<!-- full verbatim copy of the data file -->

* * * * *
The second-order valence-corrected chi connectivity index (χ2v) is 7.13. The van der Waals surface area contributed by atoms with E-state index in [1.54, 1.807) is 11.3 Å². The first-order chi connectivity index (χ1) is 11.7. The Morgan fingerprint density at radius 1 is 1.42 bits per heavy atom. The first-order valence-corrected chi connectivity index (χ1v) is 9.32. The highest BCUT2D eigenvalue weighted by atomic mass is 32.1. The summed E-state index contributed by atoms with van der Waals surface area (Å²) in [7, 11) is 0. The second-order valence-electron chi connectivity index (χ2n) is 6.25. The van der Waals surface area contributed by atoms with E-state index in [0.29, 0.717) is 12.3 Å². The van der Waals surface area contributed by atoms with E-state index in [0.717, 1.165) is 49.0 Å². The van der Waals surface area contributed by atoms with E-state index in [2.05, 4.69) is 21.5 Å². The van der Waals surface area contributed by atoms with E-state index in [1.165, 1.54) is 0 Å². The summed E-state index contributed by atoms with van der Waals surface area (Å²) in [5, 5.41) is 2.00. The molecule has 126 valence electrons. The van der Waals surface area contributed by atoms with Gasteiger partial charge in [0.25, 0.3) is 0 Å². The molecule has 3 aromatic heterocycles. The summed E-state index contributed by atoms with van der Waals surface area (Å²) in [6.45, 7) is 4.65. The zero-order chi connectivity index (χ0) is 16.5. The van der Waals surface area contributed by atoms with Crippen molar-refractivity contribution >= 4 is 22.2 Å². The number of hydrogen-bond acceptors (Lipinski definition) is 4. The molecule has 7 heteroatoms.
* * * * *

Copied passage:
The second-order valence-corrected chi connectivity index (χ2v) is 7.13. The van der Waals surface area contributed by atoms with E-state index in [1.54, 1.807) is 11.3 Å². The first-order chi connectivity index (χ1) is 11.7. The Morgan fingerprint density at radius 1 is 1.42 bits per heavy atom. The first-order valence-corrected chi connectivity index (χ1v) is 9.32. The highest BCUT2D eigenvalue weighted by atomic mass is 32.1. The summed E-state index contributed by atoms with van der Waals surface area (Å²) in [7, 11) is 0. The second-order valence-electron chi connectivity index (χ2n) is 6.25. The van der Waals surface area contributed by atoms with E-state index in [0.29, 0.717) is 12.3 Å². The van der Waals surface area contributed by atoms with E-state index in [0.717, 1.165) is 49.0 Å². The van der Waals surface area contributed by atoms with E-state index in [2.05, 4.69) is 21.5 Å². The van der Waals surface area contributed by atoms with E-state index in [1.165, 1.54) is 0 Å². The summed E-state index contributed by atoms with van der Waals surface area (Å²) in [5, 5.41) is 2.00. The molecule has 126 valence electrons. The van der Waals surface area contributed by atoms with Gasteiger partial charge in [0.25, 0.3) is 0 Å². The molecule has 3 aromatic heterocycles. The summed E-state index contributed by atoms with van der Waals surface area (Å²) in [6.45, 7) is 4.65. The zero-order chi connectivity index (χ0) is 16.5. The van der Waals surface area contributed by atoms with Crippen molar-refractivity contribution >= 4 is 22.2 Å². The number of hydrogen-bond acceptors (Lipinski definition) is 4. The molecule has 7 heteroatoms.